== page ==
My favorite rhetorical device evidently does not have a cool name, but is called only "the rule of three" (p. 6), that "speakers have always found that by putting things together in threes they can hit home with their message." For example, Pres. Obama described his wife as "The rock of our family, the love of my life, the nation's next first lady." When my brother Dan wrote a book and several times used just two terms to make his point, I noted in the margin, "Complete the triptych!" meaning he should add a third term to make the point more memorably. Our mom, an artist, painted a "triptych", or a three-panel painting; my brother, unaware of this term, wrote back, "what the heck are you talking about?" I knew the rhetorical device, and hoped this book might finally justify my using the term "triptych" to parallel "anastrophe" and "symploce", but alas, this one is only "the rule of three."

-- Jesse Gordon, editor-in-chief, OnTheIssues.org, Aug. 2011

 OnTheIssues.org excerpts:  (click on issues for details)
Budget & Economy
    Ronald Reagan: Inherited tired & cynical country; left it encouraged.
Civil Rights
    John McCain: 2008 concession: Obama helps country heal racial wounds.
    Lyndon Johnson: Malcolm X: LBJ had no "genuine interest" in blacks pre-1964.
Foreign Policy
    Barack Obama: OpEd: Life story gives him broad appeal beyond USA.
    George Bush Sr.: 1989: A new breeze is blowing in world refreshed by freedom.
    John F. Kennedy: We can work with Communists? Let them come to Berlin!
    John F. Kennedy: 1963: Support the beleaguered people of Berlin.
    Ronald Reagan: 1988: Agreed to mutual nuclear reduction with USSR.
    Rudy Giuliani: Countries must all stand together in fight against terrorism.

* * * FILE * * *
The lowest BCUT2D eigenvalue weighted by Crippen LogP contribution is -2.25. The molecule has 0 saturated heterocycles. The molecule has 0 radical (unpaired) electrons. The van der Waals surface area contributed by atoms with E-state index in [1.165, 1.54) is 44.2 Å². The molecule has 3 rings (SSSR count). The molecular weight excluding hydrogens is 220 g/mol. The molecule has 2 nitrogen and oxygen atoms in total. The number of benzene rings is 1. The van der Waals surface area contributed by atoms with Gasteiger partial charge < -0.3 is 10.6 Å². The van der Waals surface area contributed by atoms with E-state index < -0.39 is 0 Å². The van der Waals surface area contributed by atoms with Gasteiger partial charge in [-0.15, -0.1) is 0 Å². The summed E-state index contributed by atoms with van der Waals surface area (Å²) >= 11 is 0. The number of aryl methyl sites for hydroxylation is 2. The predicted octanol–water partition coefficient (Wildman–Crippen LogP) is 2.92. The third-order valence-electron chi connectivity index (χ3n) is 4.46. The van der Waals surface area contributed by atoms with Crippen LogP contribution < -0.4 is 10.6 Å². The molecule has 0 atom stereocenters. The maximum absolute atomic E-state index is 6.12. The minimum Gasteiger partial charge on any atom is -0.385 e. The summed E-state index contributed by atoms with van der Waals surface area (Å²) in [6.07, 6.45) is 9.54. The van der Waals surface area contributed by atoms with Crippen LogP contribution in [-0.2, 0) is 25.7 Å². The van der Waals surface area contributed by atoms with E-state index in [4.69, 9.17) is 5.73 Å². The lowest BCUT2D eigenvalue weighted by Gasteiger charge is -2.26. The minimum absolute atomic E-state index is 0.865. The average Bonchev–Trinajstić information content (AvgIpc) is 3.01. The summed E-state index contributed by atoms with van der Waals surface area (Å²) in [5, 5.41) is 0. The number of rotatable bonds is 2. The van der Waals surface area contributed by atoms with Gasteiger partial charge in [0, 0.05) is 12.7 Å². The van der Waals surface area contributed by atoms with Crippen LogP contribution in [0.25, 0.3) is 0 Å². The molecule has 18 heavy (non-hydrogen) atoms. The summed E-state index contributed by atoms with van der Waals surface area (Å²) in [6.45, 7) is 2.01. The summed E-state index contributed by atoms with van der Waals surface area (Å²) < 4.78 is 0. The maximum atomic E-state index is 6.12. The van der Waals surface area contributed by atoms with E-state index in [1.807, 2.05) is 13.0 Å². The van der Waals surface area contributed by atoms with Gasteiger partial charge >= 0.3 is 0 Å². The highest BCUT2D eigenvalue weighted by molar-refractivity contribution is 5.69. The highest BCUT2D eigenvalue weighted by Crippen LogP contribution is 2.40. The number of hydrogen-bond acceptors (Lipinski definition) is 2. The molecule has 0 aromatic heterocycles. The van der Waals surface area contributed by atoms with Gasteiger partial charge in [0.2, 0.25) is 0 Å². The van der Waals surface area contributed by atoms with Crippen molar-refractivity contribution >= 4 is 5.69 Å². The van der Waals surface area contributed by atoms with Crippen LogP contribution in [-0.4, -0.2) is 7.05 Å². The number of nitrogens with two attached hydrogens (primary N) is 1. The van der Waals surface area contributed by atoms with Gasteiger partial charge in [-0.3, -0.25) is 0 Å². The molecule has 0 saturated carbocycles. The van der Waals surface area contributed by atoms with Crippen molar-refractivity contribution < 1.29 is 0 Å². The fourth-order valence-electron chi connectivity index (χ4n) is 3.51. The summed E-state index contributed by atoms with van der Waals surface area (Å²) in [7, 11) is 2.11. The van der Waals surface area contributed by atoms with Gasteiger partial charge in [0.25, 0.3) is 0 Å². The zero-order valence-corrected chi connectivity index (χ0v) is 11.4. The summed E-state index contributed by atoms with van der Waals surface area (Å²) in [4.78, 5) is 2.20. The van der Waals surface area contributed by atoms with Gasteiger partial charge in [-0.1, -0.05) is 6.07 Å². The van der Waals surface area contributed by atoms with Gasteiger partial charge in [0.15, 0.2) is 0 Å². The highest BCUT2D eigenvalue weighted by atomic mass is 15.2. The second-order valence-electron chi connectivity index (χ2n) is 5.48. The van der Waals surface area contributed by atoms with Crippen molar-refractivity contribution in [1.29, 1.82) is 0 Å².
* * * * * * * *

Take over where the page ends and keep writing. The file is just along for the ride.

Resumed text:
John F. Kennedy: Bay of Pigs defeat enhanced Castro's stature.
Government Reform
    John F. Kennedy: Ask not what your country can do for you.
Homeland Security
    Bill Clinton: Stand up and talk about fear and hatred.
    Rudy Giuliani: America's Mayor: mouthpiece for how Americans felt post-9/11.
Immigration
    Colin Powell: Hispanic immigrant today as precious as Mayflower descendant.
Principles & Values
    Barack Obama: Campaign slogan: "Yes, we can".
    Bill Clinton: Founders knew that America, to endure, would have to change.
    Bill Clinton: Greatest legacy: set standard for connecting with electorate.
    John F. Kennedy: Legacy is aspiration, not legislative accomplishments.
Technology
    John F. Kennedy: 1960: Understood the relatively new media of television.
    Ronald Reagan: 1986: Postponed state-of-the-union for Challenger disaster.
    John F. Kennedy: 1962: We choose to go to the moon because doing it is hard.
War & Peace
    Colin Powell: OpEd: will be remembered for speech to UN on WMD in Iraq.
    George Bush Sr.: 1992 warning on Kuwait from Thatcher: "Don't go wobbly".
Welfare & Poverty
    Barack Obama: Belief that "I am my brother's keeper" makes America work.


The above quotations are from The 100
Insight and Lessons from 100 of the Greatest Speeches Ever Delivered
by Simon Maier and Jeremy Kourdi.
Logo
All material copyright 1999-2013
by OnTheIssues.org
Reprinting by permission only.

E-mail: submit@OnTheIssues.org
Mail
Send donations or submit quotations to:
OnTheIssues.org
1770 Massachusetts Ave. #630
Cambridge, MA 02140



OnTheIssues.org
Home Page
Most recent quotations Archive of books & debates Candidate Matching Quiz

Page last edited: Feb 05, 2014